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Simple Science Experiments for Kids

Simple Science Experiments for Kids

Science projects for preschoolers are a great way to include STEM education in your classroom. Combining fun with learning, preschool science activities help develop the skills of your little learners early on, giving them the developmental head start they need. Everyday Discoveries, by Sharon MacDonald, is a wonderful resource full of “amazingly easy” science experiments for kids that you can share with your students today!

“Children are naturally curious, always seeking to find the ‘why’ and the ‘how’ of life.” STEM education enriches this curiosity and allows children to explore their own understandings of the world while gaining crucial math and science concepts that can be applied to all areas of learning.

Below is one of many activities from Everyday Discoveries that you can use to encourage math and science growth in your classroom!


Ice Race

Interest Area:

  • Sand and water

Science & math principle:

  • Teaches about cause and effect when they test inclines and materials.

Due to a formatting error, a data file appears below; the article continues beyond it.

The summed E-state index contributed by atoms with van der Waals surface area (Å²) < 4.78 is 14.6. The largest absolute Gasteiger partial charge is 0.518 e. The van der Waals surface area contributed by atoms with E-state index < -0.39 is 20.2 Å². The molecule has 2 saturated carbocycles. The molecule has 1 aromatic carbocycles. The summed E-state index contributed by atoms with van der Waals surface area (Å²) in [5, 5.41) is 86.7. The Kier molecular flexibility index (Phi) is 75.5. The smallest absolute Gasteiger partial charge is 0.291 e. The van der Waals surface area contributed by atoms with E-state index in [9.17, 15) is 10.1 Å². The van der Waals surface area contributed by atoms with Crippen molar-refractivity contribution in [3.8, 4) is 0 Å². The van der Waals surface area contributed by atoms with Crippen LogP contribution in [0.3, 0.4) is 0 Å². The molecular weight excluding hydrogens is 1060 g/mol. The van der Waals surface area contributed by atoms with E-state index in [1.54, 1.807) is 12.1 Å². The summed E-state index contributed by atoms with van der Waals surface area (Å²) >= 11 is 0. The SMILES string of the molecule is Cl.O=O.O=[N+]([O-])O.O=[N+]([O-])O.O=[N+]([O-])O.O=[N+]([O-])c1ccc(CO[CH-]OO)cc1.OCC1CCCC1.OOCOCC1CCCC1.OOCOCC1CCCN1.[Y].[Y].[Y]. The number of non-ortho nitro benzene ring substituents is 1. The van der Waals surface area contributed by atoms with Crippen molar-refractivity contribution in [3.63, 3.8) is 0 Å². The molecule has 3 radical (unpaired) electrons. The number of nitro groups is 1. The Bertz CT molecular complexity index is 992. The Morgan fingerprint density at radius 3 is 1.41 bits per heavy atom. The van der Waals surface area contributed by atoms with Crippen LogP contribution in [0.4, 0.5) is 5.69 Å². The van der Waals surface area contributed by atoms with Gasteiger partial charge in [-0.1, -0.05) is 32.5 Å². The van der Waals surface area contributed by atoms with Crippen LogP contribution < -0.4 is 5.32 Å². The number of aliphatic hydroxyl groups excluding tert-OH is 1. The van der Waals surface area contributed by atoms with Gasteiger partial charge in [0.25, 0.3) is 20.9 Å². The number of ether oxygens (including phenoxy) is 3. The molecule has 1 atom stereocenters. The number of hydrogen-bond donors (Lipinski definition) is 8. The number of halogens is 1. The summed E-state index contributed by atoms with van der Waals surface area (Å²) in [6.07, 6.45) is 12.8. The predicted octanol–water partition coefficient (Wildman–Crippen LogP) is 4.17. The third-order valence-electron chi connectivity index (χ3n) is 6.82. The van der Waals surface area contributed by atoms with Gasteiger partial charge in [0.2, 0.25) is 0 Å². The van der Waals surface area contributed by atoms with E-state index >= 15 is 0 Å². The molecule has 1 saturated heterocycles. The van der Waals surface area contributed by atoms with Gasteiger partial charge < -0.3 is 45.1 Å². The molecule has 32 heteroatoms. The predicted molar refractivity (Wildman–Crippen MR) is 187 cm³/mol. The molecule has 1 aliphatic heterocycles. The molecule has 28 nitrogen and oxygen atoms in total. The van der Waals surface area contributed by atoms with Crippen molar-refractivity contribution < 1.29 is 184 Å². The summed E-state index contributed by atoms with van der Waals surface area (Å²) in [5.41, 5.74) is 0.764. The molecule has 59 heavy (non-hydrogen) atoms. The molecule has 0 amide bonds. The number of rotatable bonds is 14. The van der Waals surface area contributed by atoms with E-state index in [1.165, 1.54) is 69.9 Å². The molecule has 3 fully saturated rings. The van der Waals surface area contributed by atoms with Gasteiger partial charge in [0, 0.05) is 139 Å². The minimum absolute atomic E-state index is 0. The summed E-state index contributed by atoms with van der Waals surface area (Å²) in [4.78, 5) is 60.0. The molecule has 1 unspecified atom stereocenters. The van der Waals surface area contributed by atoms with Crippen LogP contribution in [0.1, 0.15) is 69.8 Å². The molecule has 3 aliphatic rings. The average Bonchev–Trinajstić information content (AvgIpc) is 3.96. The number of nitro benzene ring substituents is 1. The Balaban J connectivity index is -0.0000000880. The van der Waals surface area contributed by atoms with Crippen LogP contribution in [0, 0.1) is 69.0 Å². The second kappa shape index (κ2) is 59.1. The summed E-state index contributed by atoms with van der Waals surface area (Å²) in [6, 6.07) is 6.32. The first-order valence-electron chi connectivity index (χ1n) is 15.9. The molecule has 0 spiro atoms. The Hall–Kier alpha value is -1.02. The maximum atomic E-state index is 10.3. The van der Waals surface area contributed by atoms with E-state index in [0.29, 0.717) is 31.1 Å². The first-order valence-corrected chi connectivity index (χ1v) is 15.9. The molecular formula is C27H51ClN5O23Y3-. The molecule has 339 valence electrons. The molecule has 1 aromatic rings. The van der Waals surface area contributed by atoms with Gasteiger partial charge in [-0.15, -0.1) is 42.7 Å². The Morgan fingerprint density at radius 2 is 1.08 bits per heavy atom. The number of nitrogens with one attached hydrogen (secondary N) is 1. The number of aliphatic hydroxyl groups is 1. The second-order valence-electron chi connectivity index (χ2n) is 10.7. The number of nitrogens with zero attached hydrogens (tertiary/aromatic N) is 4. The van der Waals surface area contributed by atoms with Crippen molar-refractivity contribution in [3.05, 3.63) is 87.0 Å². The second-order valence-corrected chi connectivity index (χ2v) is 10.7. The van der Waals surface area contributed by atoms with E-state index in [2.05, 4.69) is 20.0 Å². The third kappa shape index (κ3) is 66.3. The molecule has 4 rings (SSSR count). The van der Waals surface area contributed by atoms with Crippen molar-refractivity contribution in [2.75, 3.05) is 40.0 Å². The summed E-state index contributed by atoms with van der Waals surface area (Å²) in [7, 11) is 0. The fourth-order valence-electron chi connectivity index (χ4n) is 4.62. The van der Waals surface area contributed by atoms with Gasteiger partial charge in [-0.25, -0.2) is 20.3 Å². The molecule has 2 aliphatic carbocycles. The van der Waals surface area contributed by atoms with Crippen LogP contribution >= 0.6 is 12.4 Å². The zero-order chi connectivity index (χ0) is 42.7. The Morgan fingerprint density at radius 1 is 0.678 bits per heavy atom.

Science & math skill:

  • Develops observation skills.

Science & math attitude:

  • Encourages children to keep an open mind about the results.

You need:

  • Ice chest filled with ice cubes
  • Metal cookie baking sheet, without sides
  • Wooden board
  • Cardboard gift-wrapping tube
  • Large PVC pipe at least 3” (8cm) in diameter
  • Sheet of Plexiglas
  • Large tub or water table
  • Basket  

Questions you might ask:

  • As the ice melted, did it slide faster or slower? Did it travel further?
  • What would happen if ice had feet?


  1. Place all the ice in the water table (or tub).
  2. Put the wooden board, cardboard tube PVC pipe and sheet of Plexiglas in or near the basket and place the basket beside the table.
  3. The children experiment with each equipment piece to see which surface allows them to slide the ice the farthest and the fastest.


  • This is an open-ended exploration activity. The children may discover that if they hold the equipment on an incline, the ice travels faster and farther; or that different equipment (surfaces) may allow the ice to travel faster (for example, ice will travel faster on Plexiglas than cardboard.) Also, the children may realize that the ice travels faster as it melts.

Modifications for younger children:

  • Give the children lots of time to explore the ice. 

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